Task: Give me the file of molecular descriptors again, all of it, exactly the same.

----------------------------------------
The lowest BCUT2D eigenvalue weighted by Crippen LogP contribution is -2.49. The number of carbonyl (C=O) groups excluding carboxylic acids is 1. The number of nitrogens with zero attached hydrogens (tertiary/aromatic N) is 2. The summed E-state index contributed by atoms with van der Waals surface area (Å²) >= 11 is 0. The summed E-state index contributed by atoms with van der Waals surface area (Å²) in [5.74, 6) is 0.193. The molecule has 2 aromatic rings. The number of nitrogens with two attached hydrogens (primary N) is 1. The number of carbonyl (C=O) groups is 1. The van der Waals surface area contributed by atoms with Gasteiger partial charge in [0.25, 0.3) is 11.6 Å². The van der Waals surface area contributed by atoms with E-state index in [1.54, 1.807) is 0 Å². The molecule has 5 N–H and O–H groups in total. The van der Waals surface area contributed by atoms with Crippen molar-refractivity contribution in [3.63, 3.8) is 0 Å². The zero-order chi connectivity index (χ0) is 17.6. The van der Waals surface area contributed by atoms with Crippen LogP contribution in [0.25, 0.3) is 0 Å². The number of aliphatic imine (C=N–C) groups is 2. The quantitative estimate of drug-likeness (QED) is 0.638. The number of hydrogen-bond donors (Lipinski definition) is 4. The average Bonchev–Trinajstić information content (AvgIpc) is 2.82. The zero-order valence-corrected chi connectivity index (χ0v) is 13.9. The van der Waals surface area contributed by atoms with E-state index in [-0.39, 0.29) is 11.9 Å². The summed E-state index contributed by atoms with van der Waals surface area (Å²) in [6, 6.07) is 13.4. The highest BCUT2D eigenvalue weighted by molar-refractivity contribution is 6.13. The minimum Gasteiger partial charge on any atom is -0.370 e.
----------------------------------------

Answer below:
The lowest BCUT2D eigenvalue weighted by Crippen LogP contribution is -2.49. The number of carbonyl (C=O) groups excluding carboxylic acids is 1. The number of nitrogens with zero attached hydrogens (tertiary/aromatic N) is 2. The summed E-state index contributed by atoms with van der Waals surface area (Å²) >= 11 is 0. The summed E-state index contributed by atoms with van der Waals surface area (Å²) in [5.74, 6) is 0.193. The molecule has 2 aromatic rings. The number of nitrogens with two attached hydrogens (primary N) is 1. The number of carbonyl (C=O) groups is 1. The van der Waals surface area contributed by atoms with Gasteiger partial charge in [0.25, 0.3) is 11.6 Å². The van der Waals surface area contributed by atoms with E-state index in [1.54, 1.807) is 0 Å². The molecule has 5 N–H and O–H groups in total. The van der Waals surface area contributed by atoms with Crippen molar-refractivity contribution in [3.63, 3.8) is 0 Å². The zero-order chi connectivity index (χ0) is 17.6. The van der Waals surface area contributed by atoms with Crippen LogP contribution in [0.25, 0.3) is 0 Å². The number of aliphatic imine (C=N–C) groups is 2. The quantitative estimate of drug-likeness (QED) is 0.638. The number of hydrogen-bond donors (Lipinski definition) is 4. The average Bonchev–Trinajstić information content (AvgIpc) is 2.82. The zero-order valence-corrected chi connectivity index (χ0v) is 13.9. The van der Waals surface area contributed by atoms with E-state index in [-0.39, 0.29) is 11.9 Å². The summed E-state index contributed by atoms with van der Waals surface area (Å²) in [6, 6.07) is 13.4. The highest BCUT2D eigenvalue weighted by molar-refractivity contribution is 6.13. The minimum Gasteiger partial charge on any atom is -0.370 e.